Continuing my reading/studying of hymns….I discovered that more hymns start with the word ‘Come’ than any other word. There are 23 hymns which begin with ‘Come’, and hymns starting with the word ‘God’ are next at 15. I don’t necessarily believe there’s a lot of significance to the first word of a hymn, the people on the church music committee who made the hymn selections had lots of factors they were considering, and I’m sure there were more important spiritual influences at work, or maybe all these ‘Come’ hymns just sounded nice. Who knows. But I do think it’s interesting

The second verse of Come, Follow Me specifically talks about the word ‘Come’ – Come follow me, a simple phrase, yet truth’s sublime, effulgent rays, are in these simple words combined. To urge inspire the human mind.

First of all you’ve got to love any hymn that uses the word ‘effulgent’. Second, to think that sublime rays of truth are contained in a phrase that we hear all the time is interesting. But that’s really what it’s all about. We are constantly coming to Christ, there is never an arrival point, we can’t come far enough…more coming is always required.

References to knocking at doors are used in the scriptures, wherein Christ is the knocker, I stand and knock, and He is seemingly coming to us, as well as references where we are the knockers, knock and it shall be opened unto you. But in either case, a degree of coming to Christ is required of us, whether it’s knocking or coming to open the door.

For my own part, I think I’ve been willing to follow and come to a point, but there are lines I hadn’t crossed. If there’s anything I’ve come to believe over the last few months it is that faith isn’t faith if it’s easy, and if it doesn’t include a little bit of stretching. Continuing to come, despite not knowing or feeling or wholly believing, is what faith looks like for me, and it’s been unbelievably rewarding.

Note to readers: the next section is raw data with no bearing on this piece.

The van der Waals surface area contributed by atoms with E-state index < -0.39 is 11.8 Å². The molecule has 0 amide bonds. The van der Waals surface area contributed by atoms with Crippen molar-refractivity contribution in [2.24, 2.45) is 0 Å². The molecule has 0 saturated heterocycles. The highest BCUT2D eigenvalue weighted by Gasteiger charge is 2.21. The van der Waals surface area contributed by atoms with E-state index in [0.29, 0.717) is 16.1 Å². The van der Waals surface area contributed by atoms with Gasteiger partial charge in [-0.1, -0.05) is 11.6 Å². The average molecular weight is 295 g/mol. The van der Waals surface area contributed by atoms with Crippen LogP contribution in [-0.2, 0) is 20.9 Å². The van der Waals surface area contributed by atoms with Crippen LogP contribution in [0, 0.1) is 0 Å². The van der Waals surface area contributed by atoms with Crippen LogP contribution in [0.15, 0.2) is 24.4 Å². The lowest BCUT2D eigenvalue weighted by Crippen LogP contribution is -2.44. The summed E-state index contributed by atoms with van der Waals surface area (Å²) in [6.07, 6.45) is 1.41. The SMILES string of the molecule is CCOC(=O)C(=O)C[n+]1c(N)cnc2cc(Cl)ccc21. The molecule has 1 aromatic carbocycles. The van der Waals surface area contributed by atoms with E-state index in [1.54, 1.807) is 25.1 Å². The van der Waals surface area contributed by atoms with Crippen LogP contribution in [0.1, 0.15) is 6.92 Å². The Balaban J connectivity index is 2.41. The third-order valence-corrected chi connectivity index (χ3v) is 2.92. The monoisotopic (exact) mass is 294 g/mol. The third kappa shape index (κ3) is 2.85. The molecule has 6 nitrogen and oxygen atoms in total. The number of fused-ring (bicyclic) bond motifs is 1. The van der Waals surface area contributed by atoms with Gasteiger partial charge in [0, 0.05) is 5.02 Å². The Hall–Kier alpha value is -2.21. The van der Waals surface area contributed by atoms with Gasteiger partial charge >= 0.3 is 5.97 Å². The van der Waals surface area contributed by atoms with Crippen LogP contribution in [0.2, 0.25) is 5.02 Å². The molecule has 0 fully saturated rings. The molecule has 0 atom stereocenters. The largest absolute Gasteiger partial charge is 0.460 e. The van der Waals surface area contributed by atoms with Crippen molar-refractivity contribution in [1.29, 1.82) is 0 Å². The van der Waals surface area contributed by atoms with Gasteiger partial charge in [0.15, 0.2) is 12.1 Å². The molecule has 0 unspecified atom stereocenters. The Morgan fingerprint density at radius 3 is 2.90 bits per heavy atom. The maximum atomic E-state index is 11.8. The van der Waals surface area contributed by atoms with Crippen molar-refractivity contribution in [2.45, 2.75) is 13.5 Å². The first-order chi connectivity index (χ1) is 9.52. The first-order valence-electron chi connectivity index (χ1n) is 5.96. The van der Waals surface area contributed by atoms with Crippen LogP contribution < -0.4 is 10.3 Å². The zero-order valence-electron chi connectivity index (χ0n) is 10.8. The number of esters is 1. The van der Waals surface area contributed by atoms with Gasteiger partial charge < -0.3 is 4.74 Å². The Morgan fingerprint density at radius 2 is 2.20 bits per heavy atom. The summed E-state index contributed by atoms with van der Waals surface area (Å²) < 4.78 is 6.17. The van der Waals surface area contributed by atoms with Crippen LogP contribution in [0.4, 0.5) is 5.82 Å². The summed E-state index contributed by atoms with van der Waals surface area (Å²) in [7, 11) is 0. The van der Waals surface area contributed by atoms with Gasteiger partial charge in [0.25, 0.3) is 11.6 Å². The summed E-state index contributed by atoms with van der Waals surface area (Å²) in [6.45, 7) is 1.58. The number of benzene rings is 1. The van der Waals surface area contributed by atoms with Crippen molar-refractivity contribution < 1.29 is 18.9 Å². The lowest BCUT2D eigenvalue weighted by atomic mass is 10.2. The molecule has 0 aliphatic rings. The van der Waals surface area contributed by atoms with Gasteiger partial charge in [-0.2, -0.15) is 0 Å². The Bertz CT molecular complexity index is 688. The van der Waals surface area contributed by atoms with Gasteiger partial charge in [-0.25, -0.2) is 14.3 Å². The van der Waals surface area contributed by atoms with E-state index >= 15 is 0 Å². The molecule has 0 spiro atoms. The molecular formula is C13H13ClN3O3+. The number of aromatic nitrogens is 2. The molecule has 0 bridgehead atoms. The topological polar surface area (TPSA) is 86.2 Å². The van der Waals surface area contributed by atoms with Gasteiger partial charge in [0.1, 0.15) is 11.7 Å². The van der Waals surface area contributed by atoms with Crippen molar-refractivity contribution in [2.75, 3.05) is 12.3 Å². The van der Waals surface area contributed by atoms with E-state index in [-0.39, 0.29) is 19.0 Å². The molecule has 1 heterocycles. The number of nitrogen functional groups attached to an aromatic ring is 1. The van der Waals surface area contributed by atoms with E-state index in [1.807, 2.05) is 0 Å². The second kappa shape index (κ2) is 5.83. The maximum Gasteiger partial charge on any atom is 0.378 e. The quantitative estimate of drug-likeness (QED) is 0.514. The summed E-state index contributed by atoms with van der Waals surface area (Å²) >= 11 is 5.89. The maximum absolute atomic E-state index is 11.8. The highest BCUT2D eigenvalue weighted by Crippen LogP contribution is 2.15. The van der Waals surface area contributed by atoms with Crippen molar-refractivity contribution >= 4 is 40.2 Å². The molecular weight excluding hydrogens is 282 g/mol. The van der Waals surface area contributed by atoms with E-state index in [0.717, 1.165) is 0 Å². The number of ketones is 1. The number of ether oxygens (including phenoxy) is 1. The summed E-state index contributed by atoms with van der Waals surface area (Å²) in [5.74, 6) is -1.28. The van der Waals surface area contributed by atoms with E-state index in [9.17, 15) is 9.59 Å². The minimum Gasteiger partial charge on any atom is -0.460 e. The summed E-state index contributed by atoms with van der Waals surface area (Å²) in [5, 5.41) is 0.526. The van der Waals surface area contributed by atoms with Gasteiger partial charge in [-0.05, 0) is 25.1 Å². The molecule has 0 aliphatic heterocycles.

Abiding, Living, and Moving

As I was packing and going through all of my papers yesterday I came across a quote by Marion G. Romney:

“Testimony is an abiding, living, moving conviction of the truth revealed in the gospel of Jesus Christ.”

And I started thinking about the three different adjectives he uses:

1. Abiding, which seems to connote permanence. That a testimony is persistently present, which actually makes sense to me. It’s hard to draw a distinct line between something that is fleeting (not abiding) vs. the way testimonies seem to ebb and flow. But maybe the ebb of a testimony just never fades to the point of nonexistence, or ebbs as much as it flows with the right amount of attention. At minimum, it seems that Romney believes it is not a fleeting thing.

2. Living, which could tie into the ebb and flow concept, but is more heavily focused on the flow. The word living seems to imply growth, and certainly in the natural world when I think of living things I think of growing things. In the church our concept of growth is line upon line, precept upon precept. which never really resonated with me, but recently, really in last week’s testimony, I realized what a blessing that is. We don’t have to jump in and know or believe everything at once. I certainly don’t, and I’m not so worried about knowing everything, but believing everything at once is overwhelming. It’s nice to be able to move at my own speed and build slowly.